Time’s Up: the End of Temporary

From SPUR:

From parklets to bike lanes, gardens to pop-up stores, temporary urban interventions have emerged as a powerful source of innovation, experimentation and rapid implementation. But while temporary approaches can fast-track things into existence, their day of reckoning must eventually come. Can they put down roots and live on, or should they pass gracefully away? How should advocates and policymakers contend with these living experiments? Join innovators Kit Hodge of the San Francisco Bicycle Coalition, Michael Yarne of the Mayor’s Office of Economic and Workforce Development and John Bela of Rebar to discuss the evolution and future of temporary urbanism.

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A relic Green Line sign at Forest Hills Station, pictured in 2011. The Green Line's E Branch service to Forest Hills was suspended in the 1980s and never returned. Photo courtesy of Wikimedia Commons user Pi.1415926535.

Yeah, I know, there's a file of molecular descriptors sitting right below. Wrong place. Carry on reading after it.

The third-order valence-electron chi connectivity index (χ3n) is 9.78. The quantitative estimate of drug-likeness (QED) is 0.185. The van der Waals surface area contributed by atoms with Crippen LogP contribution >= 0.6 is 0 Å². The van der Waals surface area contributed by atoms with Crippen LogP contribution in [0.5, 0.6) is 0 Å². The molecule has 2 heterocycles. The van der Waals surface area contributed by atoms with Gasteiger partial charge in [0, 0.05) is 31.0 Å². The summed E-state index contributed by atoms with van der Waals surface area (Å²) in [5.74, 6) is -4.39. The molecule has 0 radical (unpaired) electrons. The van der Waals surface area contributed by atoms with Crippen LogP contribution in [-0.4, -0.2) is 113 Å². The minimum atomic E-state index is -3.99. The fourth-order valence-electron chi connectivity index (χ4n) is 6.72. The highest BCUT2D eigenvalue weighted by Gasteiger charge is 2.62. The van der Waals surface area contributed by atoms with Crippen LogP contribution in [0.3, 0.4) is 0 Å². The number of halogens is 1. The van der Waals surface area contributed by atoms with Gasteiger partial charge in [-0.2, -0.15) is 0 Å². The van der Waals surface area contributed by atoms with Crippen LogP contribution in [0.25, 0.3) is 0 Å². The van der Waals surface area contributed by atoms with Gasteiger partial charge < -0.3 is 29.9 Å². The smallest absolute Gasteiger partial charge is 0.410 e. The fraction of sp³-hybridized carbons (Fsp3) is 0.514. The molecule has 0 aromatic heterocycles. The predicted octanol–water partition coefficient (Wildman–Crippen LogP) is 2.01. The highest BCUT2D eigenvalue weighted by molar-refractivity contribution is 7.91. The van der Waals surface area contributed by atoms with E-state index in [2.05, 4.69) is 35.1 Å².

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Across the U.S., transit agencies often roll out deep service cuts under the guise of “temporary” service adjustments. Sadly, these cuts are rarely reversed. Whether it’s cutting late-night bus routes, lower-ridership subway lines or historic trolley networks, these services almost never return, especially in times of a budget crisis, because it’s far easier to stop […]

This Week in Livable Streets Events

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This week, urbanist innovators discuss the future of parklets and other temporary street changes, the city holds an update meeting on the Cesar Chavez streetscape project, and the SFBC teaches the facts about biking pregnant or with babies. Here are the highlights from the Streetsblog calendar: Tuesday: SPUR Lunchtime Forum – Time’s Up: the End of Temporary. […]